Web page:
China Is Planning To Deploy A Fleet Of U.S. Manta Ray-like Undersea Spy Drones

According to the South China Morning Post (SCMP), China is developing larger models of its coral-monitoring submersibles for possible military reconnaissance, demonstrating its commitment to progressing underwater technology.

The Northwestern Polytechnical University research team, under the direction of Professor Cao Yong, created innovative submersibles that are meant to resemble the movements of manta rays. These soft-body submersibles were first developed in 2006. At first, they were made to look like cartoon characters, were lightweight, and were mainly used for coral reef monitoring.

“This year, we are preparing to carry out deep-sea applications of 800kg [1,765 pounds] class [submersibles],” Professor Cao Yong told state broadcaster CCTV. He added, “We will even develop a tonne-class prototype in the future, which can carry more powerful payloads and sail farther, including … future integrated reconnaissance and strike [roles].”

These older models have been effectively used in the South China Sea to track outbreaks of species like the crown-of-thorns starfish, which pose a threat to coral reefs, and to monitor marine biodiversity. Their design, which drew inspiration from the swimming patterns of marine life, has proven successful at navigating and gathering information in challenging underwater settings.

China’s goal in growing its submersible fleet is to improve its military and civilian capacities. Although the smaller submersibles are perfect for monitoring coral reefs and teaching about the ocean, larger models are being designed to dive longer and more deeply and gather more extensive data. The additional equipment these new submersibles carry will expand their operational range and functionality.

Northwestern Polytechnical University researcher Hao Yiwei said that to get the most out of these submersibles, the team intends to use them in groups next year. “The endurance, load capacity, and range of a single unit are minimal. If we form a cluster, we can travel longer distances,” Hao explained to CCTV.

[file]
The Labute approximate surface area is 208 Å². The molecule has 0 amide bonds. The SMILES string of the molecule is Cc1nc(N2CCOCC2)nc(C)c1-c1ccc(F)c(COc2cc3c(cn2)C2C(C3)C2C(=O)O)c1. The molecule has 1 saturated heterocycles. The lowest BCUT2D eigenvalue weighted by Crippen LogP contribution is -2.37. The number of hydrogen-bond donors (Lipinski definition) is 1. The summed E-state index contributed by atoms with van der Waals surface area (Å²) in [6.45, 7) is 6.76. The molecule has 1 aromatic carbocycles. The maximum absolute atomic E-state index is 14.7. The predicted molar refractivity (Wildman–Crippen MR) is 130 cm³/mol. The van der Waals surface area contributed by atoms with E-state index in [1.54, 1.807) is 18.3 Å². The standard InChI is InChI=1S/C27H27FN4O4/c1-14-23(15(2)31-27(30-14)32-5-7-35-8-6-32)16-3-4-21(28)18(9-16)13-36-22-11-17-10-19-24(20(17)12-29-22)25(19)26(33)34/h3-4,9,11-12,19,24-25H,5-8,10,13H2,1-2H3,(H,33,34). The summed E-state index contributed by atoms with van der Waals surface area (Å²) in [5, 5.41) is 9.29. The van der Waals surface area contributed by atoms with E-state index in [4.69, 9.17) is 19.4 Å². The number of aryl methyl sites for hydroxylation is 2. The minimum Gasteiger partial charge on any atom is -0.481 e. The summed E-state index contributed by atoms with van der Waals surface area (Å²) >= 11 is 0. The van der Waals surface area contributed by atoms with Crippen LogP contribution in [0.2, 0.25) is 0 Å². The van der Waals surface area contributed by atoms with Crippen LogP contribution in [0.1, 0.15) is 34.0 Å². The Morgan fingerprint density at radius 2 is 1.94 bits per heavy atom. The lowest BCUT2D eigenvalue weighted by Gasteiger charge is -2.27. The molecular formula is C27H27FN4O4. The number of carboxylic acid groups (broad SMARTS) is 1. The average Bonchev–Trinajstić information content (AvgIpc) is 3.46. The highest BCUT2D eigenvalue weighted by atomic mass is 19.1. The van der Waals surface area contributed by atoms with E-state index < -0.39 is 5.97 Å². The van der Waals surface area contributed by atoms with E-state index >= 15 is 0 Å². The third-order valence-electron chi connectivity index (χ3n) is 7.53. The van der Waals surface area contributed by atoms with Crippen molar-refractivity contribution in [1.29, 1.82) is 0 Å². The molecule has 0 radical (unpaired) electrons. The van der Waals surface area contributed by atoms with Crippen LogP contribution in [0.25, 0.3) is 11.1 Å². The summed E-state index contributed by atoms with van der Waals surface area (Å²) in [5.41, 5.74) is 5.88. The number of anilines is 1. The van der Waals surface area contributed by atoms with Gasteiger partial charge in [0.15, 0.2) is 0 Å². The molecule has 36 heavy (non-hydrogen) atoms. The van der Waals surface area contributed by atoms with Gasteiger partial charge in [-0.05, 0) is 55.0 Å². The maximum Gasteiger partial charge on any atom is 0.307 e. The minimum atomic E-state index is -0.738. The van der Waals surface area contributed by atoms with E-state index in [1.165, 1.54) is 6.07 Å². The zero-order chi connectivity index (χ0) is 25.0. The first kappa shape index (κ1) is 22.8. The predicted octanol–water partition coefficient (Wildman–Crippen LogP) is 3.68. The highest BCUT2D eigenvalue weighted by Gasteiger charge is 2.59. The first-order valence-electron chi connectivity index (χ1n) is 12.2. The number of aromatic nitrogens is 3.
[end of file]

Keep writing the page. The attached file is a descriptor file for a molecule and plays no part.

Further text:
China’s manta ray submersibles are equipped with advanced technology, including cameras, sonar, and the BeiDou navigation system, which enables real-time video and positioning information to be transmitted back to researchers. Last year, one of these submersibles reached a depth of 1,000 meters (3,280 feet), showcasing their impressive capabilities. However, challenges remain, such as microorganisms attaching to the submersibles’ surfaces, potentially hindering their navigation.

According to Cao, the team is developing a special gel to apply to the submersibles, aiming to “make these microorganisms mistakenly think that this is seawater.”

China is not the only nation exploring the potential of manta ray-like submersibles. Northrop Grumman developed a similar underwater drone in the United States that passed in-water tests earlier this year. Designed for “long-duration, long-range missions in ocean environments where humans can’t go,” this drone can anchor to the sea floor to hibernate in a low-power mode and carry payloads for various missions. The US Defense Advanced Research Projects Agency (DARPA) has commissioned this drone to “provide groundbreaking technology to create strategic surprise.”

In related developments, China showcased another advanced underwater drone, the UUV300CB, at the Defence Services Asia exhibition in Malaysia earlier this year. This extra-large uncrewed underwater vehicle (XLUUV) shows China’s push to develop autonomous underwater weapons. The UUV300CB measures 11.5 meters in length, weighs 50 tonnes, and boasts a range of 450 nautical miles (834 kilometers). It is designed to carry sea mines, smaller UUVs, and lightweight torpedoes, with potential for missile launch capabilities.

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